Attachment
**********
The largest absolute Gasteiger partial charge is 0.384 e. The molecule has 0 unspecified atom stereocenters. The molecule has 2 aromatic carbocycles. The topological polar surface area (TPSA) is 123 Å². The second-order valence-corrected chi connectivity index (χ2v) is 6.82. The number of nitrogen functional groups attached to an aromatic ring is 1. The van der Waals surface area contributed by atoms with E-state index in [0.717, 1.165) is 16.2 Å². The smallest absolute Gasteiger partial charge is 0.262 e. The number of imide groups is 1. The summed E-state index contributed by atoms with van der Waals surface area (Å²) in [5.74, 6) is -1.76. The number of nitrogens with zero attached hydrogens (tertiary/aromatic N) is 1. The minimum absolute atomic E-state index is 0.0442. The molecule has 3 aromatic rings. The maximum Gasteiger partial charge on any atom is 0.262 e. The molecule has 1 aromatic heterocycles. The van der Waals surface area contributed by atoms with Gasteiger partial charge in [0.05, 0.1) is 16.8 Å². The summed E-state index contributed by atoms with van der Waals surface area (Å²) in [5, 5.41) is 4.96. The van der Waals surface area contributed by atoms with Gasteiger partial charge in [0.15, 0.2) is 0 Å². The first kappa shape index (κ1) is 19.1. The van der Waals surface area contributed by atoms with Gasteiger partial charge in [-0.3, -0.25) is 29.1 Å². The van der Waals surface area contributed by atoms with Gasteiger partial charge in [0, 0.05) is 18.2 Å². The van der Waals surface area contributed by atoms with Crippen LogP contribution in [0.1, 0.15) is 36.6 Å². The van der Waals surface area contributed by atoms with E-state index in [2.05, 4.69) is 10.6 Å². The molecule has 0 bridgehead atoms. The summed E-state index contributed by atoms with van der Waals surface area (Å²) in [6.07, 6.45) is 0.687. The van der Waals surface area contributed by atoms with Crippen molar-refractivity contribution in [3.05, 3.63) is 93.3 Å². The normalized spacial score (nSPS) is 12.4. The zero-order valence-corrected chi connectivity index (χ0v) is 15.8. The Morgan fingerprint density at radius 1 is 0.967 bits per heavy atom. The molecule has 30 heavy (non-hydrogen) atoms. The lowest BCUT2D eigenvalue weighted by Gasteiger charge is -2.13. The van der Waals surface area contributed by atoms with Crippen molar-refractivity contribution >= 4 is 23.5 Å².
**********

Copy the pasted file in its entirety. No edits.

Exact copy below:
The largest absolute Gasteiger partial charge is 0.384 e. The molecule has 0 unspecified atom stereocenters. The molecule has 2 aromatic carbocycles. The topological polar surface area (TPSA) is 123 Å². The second-order valence-corrected chi connectivity index (χ2v) is 6.82. The number of nitrogen functional groups attached to an aromatic ring is 1. The van der Waals surface area contributed by atoms with E-state index in [0.717, 1.165) is 16.2 Å². The smallest absolute Gasteiger partial charge is 0.262 e. The number of imide groups is 1. The summed E-state index contributed by atoms with van der Waals surface area (Å²) in [5.74, 6) is -1.76. The number of nitrogens with zero attached hydrogens (tertiary/aromatic N) is 1. The minimum absolute atomic E-state index is 0.0442. The molecule has 3 aromatic rings. The maximum Gasteiger partial charge on any atom is 0.262 e. The molecule has 1 aromatic heterocycles. The van der Waals surface area contributed by atoms with Gasteiger partial charge in [0.05, 0.1) is 16.8 Å². The summed E-state index contributed by atoms with van der Waals surface area (Å²) in [5, 5.41) is 4.96. The van der Waals surface area contributed by atoms with Gasteiger partial charge in [0.15, 0.2) is 0 Å². The first kappa shape index (κ1) is 19.1. The van der Waals surface area contributed by atoms with Gasteiger partial charge in [-0.3, -0.25) is 29.1 Å². The van der Waals surface area contributed by atoms with Gasteiger partial charge in [0, 0.05) is 18.2 Å². The van der Waals surface area contributed by atoms with Crippen LogP contribution in [0.1, 0.15) is 36.6 Å². The van der Waals surface area contributed by atoms with E-state index in [2.05, 4.69) is 10.6 Å². The molecule has 0 bridgehead atoms. The summed E-state index contributed by atoms with van der Waals surface area (Å²) in [6.07, 6.45) is 0.687. The van der Waals surface area contributed by atoms with Crippen molar-refractivity contribution in [3.05, 3.63) is 93.3 Å². The normalized spacial score (nSPS) is 12.4. The zero-order valence-corrected chi connectivity index (χ0v) is 15.8. The Morgan fingerprint density at radius 1 is 0.967 bits per heavy atom. The molecule has 30 heavy (non-hydrogen) atoms. The lowest BCUT2D eigenvalue weighted by Gasteiger charge is -2.13. The van der Waals surface area contributed by atoms with Crippen molar-refractivity contribution >= 4 is 23.5 Å².